My diet consists from seven meals a day to five meals a day. During off season it stays farily clean and during season also.

Mornings – oatmeal, berries, bananas, Lanas Egg Whites

Protein Shake

Mid Morning – Chicken/Fish, Asparagus or Broccoli, Lanas Egg Whites or Brown Rice

After noon – Chicken/Fish, Asparagus or Broccoli, Lanas Egg Whites, Brown Rice

Protein Shake

Mid Afternoon – Chicken/Fish, Asparagus or Broccoli, Lanas Egg Whites or Brown Rice

Evenings – Chicken/Fish, Asparagus or Broccoli, Lanas Egg Whites or Brown Rice

Protein Shake

Late evening – Chicken/Fish, Asparagus or Broccoli, Lanas Egg Whites

Throughout the day also incorporating my Advanced Muscle Science Supplements:

Advance Muscle Science:
Pump Fixx
Lucidrol
Hyper TROP – X
Body Mortar Carb Free with Electrolytes

Advance Muscle Science:
4-AD RD
Decavol RD
Arom-X RD

How do you go about cutting weight for a weigh-in? Do you start cutting calories “X” days out or do you keep your weight within a few pounds off, so you just need to cut a few pounds of water?

Now that I have a nutrionist/diet/strength coach that has changes my whole diet. Without his help i would never be able to make weight as fast and as good in order for me to compete healthy and to the best of my ablity. My nutrionist/diet/strength coach Josh Wade from Wade Fitness has helped me so much in order for me to make weight for the last year and half. Since, usually i walk around at 250 lbs to 280 lbs and compete at Cruiser Weight at 195 lbs and under, Light Heavy Weight 205lbs and under and Heavy Weight at 225 and under.

Off Season Not Competing:

When I am not competing for anything I walk around at 250 to 280 lbs, which is my regular walking weight.

Seasonal Competing:

When I am getting ready to compete, I walk around at 205 to 220 lbs. This is to help me to not drain myself so much for competitions.

For any competition, I attempt to start cutting weight about eight weeks to six weeks out if possible.

Jorge Loano Lanas Egg Whites

Tell us about the mental side of cutting weight?

Well before cutting weight was a very difficult task for me as I always would attempt to cut forty to sixty pounds several weeks out and would come in to the competition very drained and exhuasted, before my competitions. From cardio while using the sauna suit, sweat shirt /pants on top of it and steam room and training with all on. It was very hard on my body; it took a toll on the mental side. It could break people down very badly at times.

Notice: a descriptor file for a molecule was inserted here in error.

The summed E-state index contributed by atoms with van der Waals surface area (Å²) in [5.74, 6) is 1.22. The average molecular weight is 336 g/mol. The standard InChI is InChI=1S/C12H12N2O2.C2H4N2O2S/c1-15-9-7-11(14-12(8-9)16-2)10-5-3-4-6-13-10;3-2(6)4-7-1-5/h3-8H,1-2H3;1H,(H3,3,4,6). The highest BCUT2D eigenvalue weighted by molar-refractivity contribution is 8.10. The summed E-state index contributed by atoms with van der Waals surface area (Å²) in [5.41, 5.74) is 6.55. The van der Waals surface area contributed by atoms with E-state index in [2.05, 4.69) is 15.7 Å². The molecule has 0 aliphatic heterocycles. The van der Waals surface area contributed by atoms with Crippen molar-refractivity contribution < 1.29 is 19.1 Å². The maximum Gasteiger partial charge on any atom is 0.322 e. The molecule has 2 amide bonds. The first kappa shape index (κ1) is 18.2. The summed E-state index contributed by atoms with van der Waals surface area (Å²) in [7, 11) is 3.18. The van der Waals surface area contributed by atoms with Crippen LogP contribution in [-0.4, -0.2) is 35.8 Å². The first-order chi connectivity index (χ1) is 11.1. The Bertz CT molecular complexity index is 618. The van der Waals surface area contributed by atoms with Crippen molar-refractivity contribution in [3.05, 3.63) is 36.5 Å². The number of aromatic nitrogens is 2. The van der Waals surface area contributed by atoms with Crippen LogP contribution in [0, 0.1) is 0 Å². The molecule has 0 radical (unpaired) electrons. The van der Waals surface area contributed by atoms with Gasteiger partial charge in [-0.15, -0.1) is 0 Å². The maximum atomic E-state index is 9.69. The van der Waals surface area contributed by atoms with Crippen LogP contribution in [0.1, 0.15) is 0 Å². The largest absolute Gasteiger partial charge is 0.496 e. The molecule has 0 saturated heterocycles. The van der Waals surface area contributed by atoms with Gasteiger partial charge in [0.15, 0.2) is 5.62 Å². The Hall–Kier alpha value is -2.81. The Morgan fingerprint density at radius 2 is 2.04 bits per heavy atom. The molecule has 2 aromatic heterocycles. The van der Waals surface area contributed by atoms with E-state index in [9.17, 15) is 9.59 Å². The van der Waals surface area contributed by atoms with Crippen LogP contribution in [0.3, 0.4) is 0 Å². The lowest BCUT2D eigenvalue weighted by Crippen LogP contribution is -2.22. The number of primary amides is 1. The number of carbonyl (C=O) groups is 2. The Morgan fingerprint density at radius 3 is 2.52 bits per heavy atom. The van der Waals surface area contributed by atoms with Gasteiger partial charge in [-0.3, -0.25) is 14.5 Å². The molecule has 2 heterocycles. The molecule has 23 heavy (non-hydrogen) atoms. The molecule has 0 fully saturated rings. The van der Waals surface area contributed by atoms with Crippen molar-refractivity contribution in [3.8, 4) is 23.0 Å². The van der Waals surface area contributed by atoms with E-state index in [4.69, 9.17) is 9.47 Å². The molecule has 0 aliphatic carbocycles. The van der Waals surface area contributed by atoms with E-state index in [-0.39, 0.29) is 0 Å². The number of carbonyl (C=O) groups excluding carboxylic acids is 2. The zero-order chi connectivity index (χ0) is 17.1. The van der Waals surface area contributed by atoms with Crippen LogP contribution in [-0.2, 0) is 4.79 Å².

Now, currently it has been much easier with the help of Advnace Muscle Science support and my nutrionist/diet/strength coach Josh Wade from Wade Fitness. I currently don’t have to cut weight so much as we keep my weight within a reasonable weight in order for me to perform at a top level. Which on the mental side it, is less stress on the body and myself.

Before a match or fight begins, what is going through your mind? Do you have a game plan or do you just be patient and look for wholes in your opponent and react?

Before a fight or match I just keep focused and stay with my training philosophy, you train like you like you compete. If you dont train hard, you won’t perform to your best of your ablity.
Meaning I have done everything possible to be ready, so it’s just like in training another day in the office.

As for a game plan, I try to always keep an open mind and always try to learn from everybody in order for me to expect the unexpected as much as possible. But yes, it is always about like game of chess and a lot has to deal with being patient and look the holes in your opponent and react.

What advice would you give someone who’s just thinking about breaking into MMA & BJJ?

I would say that they always should be open minded and learn as much as possible from everyone and be patient it will come. Even the novice/beginers can teach you something at times. I am always trying to learn, even now at this stage of my career.

And a big one, never give up!

Jorge Lozano

What do you feel is the biggest sacrifice you’ve made to be in this sport?

Well to be honest I have sacrificed a lot from personal, social and family in order to have accomplished what I have. Which has been a great ride and I hope I can continue, but it has been a one person ride. Which in my case it has been, which has been a sacrifice that i have learned to deal with. It takes a strong person in your life to know what a MMA/BJJ competitior deals with in and out of this world. Nobody sees the down side of injuries and when u lose the fight and dealing with it. But you gotta stay focused and never give up and hope you find that one person.

What is your favorite motivational quote?

“Only a man who knows what it is like to be defeated can reach down to the bottom of his soul and come up with the extra ounce of power it takes to win when the match is even.”
Muhammad Ali

What are your future plans in the sport?

Well i hope to do my best in MMA/BJJ and hope do well and hope to one day open up my gym and train full time.

If fans want to connect with you, where can they do that?

They can contact me anytime at jlozano183@yahoo.com

Thank you for taking the time to do this interview and the best of luck to you at the next competition!

Your welcome, thanks for having on Intense Fitness!

Jorge’s favorite supplement stack for building size and gaining strength

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AMS Anabolic Growth Kit